//some 3rd party need geo

Processor Overspeed?

  Arthur Scrimshaw 09:49 07 Jun 05

Hi there

When i started my pc this morning initially it locked up during the post. Switched it off and re-started.

This time it stopped again during the post - displayed a bios message "Warning - the processor may be overspeed" It identified the cpu as an Athlon xp1500+ (it is in fact an xp2700+)

The only way out of this screen was to enter the setup. I checked all the settings (correct)and exited without saving. Pc tried to boot but locked up giving the same message so I ran though the bios settings (without changing anything) this time saving on exit. This time it started normally.

Any ideas what is going on please??

  Aspman 10:15 07 Jun 05

Were any other bios settings changed?

Your mobo battery might be on the way out and the board might have lost it's settings.

Unless it starts to happen every time you switch on the machine I wouldn't worry too much.

A replacement battery should be cheap enough if needed but I'm not sure where you'd get one.

  Arthur Scrimshaw 10:28 07 Jun 05

Hi there

No I couldn't spot anything wrong - the multiplyer and FSB were spot on. It was very strange. Your comments about the battery sound very plausible, some months ago I was getting some strange speeding up of the time (sometimes gaining about 20 minutes in a day) although that seems to have gone away. The motherboard is about two and a half years old so maybe that is the prob.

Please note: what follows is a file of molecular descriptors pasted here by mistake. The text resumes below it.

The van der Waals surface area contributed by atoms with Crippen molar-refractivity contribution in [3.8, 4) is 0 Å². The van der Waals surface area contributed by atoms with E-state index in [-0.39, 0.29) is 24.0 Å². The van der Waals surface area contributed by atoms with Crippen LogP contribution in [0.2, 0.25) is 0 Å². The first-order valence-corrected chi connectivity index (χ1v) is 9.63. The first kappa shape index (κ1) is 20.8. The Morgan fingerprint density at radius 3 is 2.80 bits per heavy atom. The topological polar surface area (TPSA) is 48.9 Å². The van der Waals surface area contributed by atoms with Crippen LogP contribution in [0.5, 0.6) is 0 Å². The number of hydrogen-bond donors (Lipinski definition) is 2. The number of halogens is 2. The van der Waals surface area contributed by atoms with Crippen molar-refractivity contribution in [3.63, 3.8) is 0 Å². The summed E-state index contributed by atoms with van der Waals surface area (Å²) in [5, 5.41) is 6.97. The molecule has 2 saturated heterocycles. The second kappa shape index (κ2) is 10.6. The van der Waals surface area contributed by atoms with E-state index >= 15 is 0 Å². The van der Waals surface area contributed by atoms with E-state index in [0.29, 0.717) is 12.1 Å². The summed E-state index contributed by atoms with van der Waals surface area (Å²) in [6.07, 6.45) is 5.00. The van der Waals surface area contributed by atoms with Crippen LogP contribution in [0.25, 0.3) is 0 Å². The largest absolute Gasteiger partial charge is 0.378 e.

Never having replaced a battery before I assume you lose the bios settings. Do you know how to go about saving and then reloading the bios after the change? I like to get prepared for the worst situation!


  Micro-Man 10:32 07 Jun 05

I go along with Aspman and would suggest the mobo battery. Just remember though that with the Athlon processers, the xp2700+ doen not mean that the processor speed is 2.7 GHz, it's just meant to be comparable with a 2.7 GHz Pentium. THe actual clock speed depends on the processor. If available, set the bios to auto detect the processor speed.

  Aspman 10:43 07 Jun 05

The battery is very easy to change unless it has been soldered to the mobo. There is usually just a little lever your press back with a flat screwdriver and it will pop out. The replacement just pushes in.

You would lose the settings when you did this.

Some mobo manufacturers provide tools to back up the bios to floppy but personally I find it's usually quite simple to set them up again or a pen a paper would be sufficient.

  Arthur Scrimshaw 10:46 07 Jun 05

Thanks - the settings were (fsb) 166mhz and the multiplyer was 13 = 2158mhz which is the correct speed for the 2700.

Looks like I need to find a new battery - or I wonder if I can convince the chief accountant (wife) that now is the time for that AMD64 upgrade?? ;-)

  Arthur Scrimshaw 10:50 07 Jun 05

the board is an ASUS A7N8X deluxe - it looks like you can chnge it easily. I'll take the number and start looking.

Thanks for your help and Micro-Man.

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